Lunch was at Cairn Basin and we began to worry about a late afternoon crossing of the Coe Branch. Afternoon warmth makes the river crossings deeper and more treacherous. After a cold night, river levels are at their lowest and safest. It was decided that six miles would again be enough and we would camp at Elk Cove. We found a beautiful meadow, a trickling stream, and a level camp in the trees. We decided we were home for the night. We sloshed our clothes in the stream to rid them of trail grit and soaked our feet. It was as good accommodations as you could find anywhere on the planet.

The morning found the Coe Branch high and fast with no dry passage. Following Alsie’s lead, we waded, boots and all. With packs unbuckled for safety and facing up stream, we used our trekking poles for balance and easily made it to the other side.

The Eliot River crossing was wider and faster and bone chillingly cold. We had a lunch break to warm our feet and set our sights on another five miles to add to the five we had made that morning. We were hoping to get across barren Cooper Spur before camping.

We stoked up on water and headed up.

With all the years we were hauling along with our packs, we were slow. At a group “meeting” the question finally came up. Do we go back down to camp or go on? We had covered a lot of “up” miles that I did not wish to climb again so suggested we move on. We located a shelter on the map in the middle of Cooper Spur and decided to check it out. It turned out to be our best camp. High on a rocky slope, we had views north of Mt. Adams, Mt. St. Helens, and Mt. Rainier. In addition, we could look out over eastern Oregon for miles. Mary brought out a kite and the wind carried it high into the sky. The sun went down casting a shadow of Mt. Hood over the smoke from wildfires and a full moon came up inviting us to sleep outside under the stars. We awoke to a stunning sunrise and “our” mountain bathed again in morning alpenglow.

At 7300’, Cooper Spur is the high point on the Timberline Trail. Mt. Hood, at 11,249’, is within touching distance. Each turn of the trail brings a new profile of the mountain that we were getting to know. My camera filled up with scenes of beauty and drama, detailing the seasons and geology of Oregon’s highest mountain.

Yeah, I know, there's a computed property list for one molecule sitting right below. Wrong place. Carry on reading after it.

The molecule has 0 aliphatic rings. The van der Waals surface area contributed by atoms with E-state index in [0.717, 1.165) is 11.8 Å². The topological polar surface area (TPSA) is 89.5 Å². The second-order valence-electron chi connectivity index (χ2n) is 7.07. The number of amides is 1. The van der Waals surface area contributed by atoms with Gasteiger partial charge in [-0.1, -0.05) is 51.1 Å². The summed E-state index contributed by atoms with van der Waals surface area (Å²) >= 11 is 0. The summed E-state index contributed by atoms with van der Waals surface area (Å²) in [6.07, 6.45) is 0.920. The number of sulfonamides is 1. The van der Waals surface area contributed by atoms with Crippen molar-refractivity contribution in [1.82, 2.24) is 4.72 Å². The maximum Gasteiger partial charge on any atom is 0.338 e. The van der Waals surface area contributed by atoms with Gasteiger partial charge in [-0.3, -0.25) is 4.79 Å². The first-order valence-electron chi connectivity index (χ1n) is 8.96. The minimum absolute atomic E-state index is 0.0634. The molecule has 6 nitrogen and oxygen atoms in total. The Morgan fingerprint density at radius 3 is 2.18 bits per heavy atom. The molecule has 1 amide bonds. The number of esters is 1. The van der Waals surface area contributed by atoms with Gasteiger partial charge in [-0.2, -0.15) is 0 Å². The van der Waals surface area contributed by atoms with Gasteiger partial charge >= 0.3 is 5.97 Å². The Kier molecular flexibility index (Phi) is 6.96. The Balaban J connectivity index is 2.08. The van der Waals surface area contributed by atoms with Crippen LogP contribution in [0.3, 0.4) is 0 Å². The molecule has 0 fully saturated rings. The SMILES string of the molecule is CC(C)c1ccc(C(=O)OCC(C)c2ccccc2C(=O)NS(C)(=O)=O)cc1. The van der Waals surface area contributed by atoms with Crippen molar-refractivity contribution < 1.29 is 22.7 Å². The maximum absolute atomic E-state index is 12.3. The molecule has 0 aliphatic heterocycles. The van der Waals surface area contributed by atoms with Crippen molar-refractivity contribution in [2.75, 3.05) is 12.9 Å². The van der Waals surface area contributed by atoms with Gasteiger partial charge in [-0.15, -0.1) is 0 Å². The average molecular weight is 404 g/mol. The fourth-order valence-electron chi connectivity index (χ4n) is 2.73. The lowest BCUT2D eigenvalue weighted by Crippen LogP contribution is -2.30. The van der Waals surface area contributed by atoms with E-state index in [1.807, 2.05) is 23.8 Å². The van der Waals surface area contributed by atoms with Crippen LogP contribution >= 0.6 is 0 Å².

We ate lunch on Gnarl Ridge looking up at the Eliot and Newton Glaciers and down to the Newton River we would be crossing before our last camp in Heather Canyon.
Our final obstacle, the White River, turned out to be our hardest. The river cuts through volcanic and river churned rocks. Upper slopes covered in forests become barren deserts in the canyons. Following rock cairns we found what looked like a possible crossing. The river was at the bottom of steep, 12’ cut banks of loose rubble. One at a time we inched down, crossed the river, then climbed out. Once all of us were through, we found that the river had two channels and we had to do it again. I look at the photos and cannot imagine that it was possible.

We did not fill our water bottles at the White River. We were confident that we would come to a stream in the forest between us and Timberline Lodge. We were wrong. A family overheard our lament. Not carrying packs, they easily outdistanced us and about a mile from Timberline Lodge, the father and daughter returned to give each of us a bottle of cold, delicious water. They were the Trail Angels, found wherever hikers hike. They are nameless and blessed.

Coming out above Timberline Lodge, our hike over, we paused to reflect. Dirty, hungry for something other than freeze dried, and exhilarated, we hated to see it end. One of us remarked that we had eaten huckleberries everyday of the hike. We marveled at this simple observation.

It was the hike of a lifetime. And, we made it!


Dianne Roth is a teacher, mother, grandmother, and freelance writer. She lives in Oregon.




Last updated on October 8, 2012